Duties during Cleaning Deck. See that it is thoroughly done forward, all bright wood work scrubbed, and such other parts of the ship as may be ordered. See that the galley cooks scrub the funnel; that the foretopmen clean the channels; that the forecastlemen fill the tanks, and that the captain of the head always keeps the head clean. After the deck is dried down see all the paint work, hatch coamings, port sills, &c., wiped off: Have the port lids squared by the quarter gunners, and


everything put to rights about the deck. At six bells see the forward hammock cloths triced up and hammock stowers in their nettings.Squaring Yards. See that the men lay aft promptly to the braces. When the order is given see the proper men in the fore rigging ready to lay aloft. When they are aloft see the lift jiggers put on and the hauling part of topsail jiggers sent on deck. Be particular that no ropes are hanging over the ship’s side. See that deck swabs (if used) are well wrung and hung in the head to dry before stowing away. See the scupper-valve laniards hauled taut, plugs put in, and the wash-deck gear stowed away. Have all running rigging hauled taut and neatly coiled up on the pins (if not to be flemished down). See that all gaskets on sails are square; that no Irish pennants are hanging from aloft; and that all ropes in the top are coiled down neatly so as not to show above the top rim. Have the eyes of the topgallant and royal lifts and braces (yards not crossed) stopped close in to forward part of eyes of topmast and topgallant rigging so that they will not be visible from aft, and the braces stopped along the forward horns of cross-trees and jack. The stun’-sail booms must be rigged out alike, heels square, the foretop-bowlines stopped down in the top, all buntlines and leechlines stopped down, and bunt jiggers hauled taut up. See the top chest closed. See the fore and aft tackles of awnings hauled taut and no stops hanging down. When the boatswain returns and pipes down, see that the men lay down promptly together.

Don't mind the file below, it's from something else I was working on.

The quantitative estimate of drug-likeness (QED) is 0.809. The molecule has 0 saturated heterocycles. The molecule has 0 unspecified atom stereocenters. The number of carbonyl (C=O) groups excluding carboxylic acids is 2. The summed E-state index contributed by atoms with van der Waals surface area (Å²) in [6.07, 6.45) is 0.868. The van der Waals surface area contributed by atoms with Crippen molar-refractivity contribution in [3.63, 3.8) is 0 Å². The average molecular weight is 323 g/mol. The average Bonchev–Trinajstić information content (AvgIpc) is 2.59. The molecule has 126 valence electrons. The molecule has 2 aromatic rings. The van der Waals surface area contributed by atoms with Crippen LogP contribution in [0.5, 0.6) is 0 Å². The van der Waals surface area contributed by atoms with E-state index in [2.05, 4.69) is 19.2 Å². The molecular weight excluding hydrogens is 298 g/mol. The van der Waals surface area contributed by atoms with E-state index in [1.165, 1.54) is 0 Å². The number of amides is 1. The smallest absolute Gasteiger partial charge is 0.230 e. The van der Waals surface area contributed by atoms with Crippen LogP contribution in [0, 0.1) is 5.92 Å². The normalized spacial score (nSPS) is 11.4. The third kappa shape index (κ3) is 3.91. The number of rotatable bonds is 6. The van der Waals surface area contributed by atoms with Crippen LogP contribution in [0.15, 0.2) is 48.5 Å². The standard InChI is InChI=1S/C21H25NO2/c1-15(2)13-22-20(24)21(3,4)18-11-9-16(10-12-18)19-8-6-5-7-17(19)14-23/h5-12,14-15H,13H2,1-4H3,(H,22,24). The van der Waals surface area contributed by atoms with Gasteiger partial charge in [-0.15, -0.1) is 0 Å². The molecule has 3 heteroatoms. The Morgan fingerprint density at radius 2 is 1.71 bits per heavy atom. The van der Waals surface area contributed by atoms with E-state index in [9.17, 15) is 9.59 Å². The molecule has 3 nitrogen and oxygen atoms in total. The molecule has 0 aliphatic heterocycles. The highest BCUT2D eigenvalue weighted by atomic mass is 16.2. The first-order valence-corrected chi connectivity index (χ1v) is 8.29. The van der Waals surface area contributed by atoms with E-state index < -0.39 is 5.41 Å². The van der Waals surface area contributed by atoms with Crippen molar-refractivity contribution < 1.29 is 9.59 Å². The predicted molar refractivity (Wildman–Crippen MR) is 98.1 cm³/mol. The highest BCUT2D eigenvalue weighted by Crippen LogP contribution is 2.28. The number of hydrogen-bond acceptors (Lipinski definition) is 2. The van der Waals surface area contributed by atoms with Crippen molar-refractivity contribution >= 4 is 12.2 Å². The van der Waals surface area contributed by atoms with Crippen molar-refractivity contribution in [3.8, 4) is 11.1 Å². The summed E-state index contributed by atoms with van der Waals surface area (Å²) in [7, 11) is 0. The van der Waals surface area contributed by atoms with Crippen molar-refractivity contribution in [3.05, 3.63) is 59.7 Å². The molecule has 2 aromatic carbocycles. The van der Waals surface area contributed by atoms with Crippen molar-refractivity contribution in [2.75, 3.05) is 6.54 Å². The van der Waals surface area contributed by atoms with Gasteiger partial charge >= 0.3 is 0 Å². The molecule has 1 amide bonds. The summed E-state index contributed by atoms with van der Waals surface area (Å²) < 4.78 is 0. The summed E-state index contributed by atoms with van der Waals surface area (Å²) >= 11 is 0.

Clearing up Deck for Quarters. See that everything forward is clean and in perfect order. Do not allow ditty bags, boxes or wearing apparel to lie about or be stowed in improper places. Inspect about the manger, between the beams, over the knees, on top of capstan bars and all such places. Have the master-at-arms with you in this inspection to gather up all articles of private property and put them in the lucky bag. The inspection should be thorough, so that the executive officer following after may find everything in order.

During Meal Hours. See that the mess cooks keep the deck clean around their cloths. They are responsible if the deck is soiled, and should be made to clean it unless the real offender is known. See that the mess cooks fold their cloths once before rolling them away.

Much of the above applies to vessels with topgallant forecastles.

Spreading Awnings. See the fore and aft tackles lowered and hauled out together, and the earings hauled out together. When the men lay up and bring-to, see the awning out flat and the ends of the stops expended so that they cannot get adrift and hang down. Do not permit the practice of expending part of the stop and


throwing the remainder on top of the awning. Have each order from the deck promptly obeyed, and never report until ready so that the men fore and aft may work together. The boats at the booms spread and furl their awnings with the ship.Cleaning, Bright Work. See that tarpaulins are spread and the bright work cleaned on them, that the deck may not be soiled. Send the men to their divisions. At the sound of the retreat stop all cleaning forward, and see that quarter gunners put away the cleaning gear.